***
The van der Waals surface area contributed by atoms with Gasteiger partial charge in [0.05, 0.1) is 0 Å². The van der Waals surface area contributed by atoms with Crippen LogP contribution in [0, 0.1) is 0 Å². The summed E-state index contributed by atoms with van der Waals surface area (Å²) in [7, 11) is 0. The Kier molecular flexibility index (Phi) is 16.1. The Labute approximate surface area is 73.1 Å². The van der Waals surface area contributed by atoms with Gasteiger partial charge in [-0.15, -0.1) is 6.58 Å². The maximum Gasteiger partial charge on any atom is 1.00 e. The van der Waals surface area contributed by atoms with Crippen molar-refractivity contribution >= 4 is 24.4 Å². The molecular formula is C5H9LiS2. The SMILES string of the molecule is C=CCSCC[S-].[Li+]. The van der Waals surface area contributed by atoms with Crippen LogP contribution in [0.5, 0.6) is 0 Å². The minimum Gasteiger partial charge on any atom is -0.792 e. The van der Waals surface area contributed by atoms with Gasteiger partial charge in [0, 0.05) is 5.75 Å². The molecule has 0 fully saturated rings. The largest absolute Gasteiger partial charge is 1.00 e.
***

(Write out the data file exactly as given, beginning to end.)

The van der Waals surface area contributed by atoms with Gasteiger partial charge in [0.05, 0.1) is 0 Å². The van der Waals surface area contributed by atoms with Crippen LogP contribution in [0, 0.1) is 0 Å². The summed E-state index contributed by atoms with van der Waals surface area (Å²) in [7, 11) is 0. The Kier molecular flexibility index (Phi) is 16.1. The Labute approximate surface area is 73.1 Å². The van der Waals surface area contributed by atoms with Gasteiger partial charge in [-0.15, -0.1) is 6.58 Å². The maximum Gasteiger partial charge on any atom is 1.00 e. The van der Waals surface area contributed by atoms with Crippen molar-refractivity contribution >= 4 is 24.4 Å². The molecular formula is C5H9LiS2. The SMILES string of the molecule is C=CCSCC[S-].[Li+]. The van der Waals surface area contributed by atoms with Crippen LogP contribution in [0.5, 0.6) is 0 Å². The minimum Gasteiger partial charge on any atom is -0.792 e. The van der Waals surface area contributed by atoms with Gasteiger partial charge in [0, 0.05) is 5.75 Å². The molecule has 0 fully saturated rings. The largest absolute Gasteiger partial charge is 1.00 e.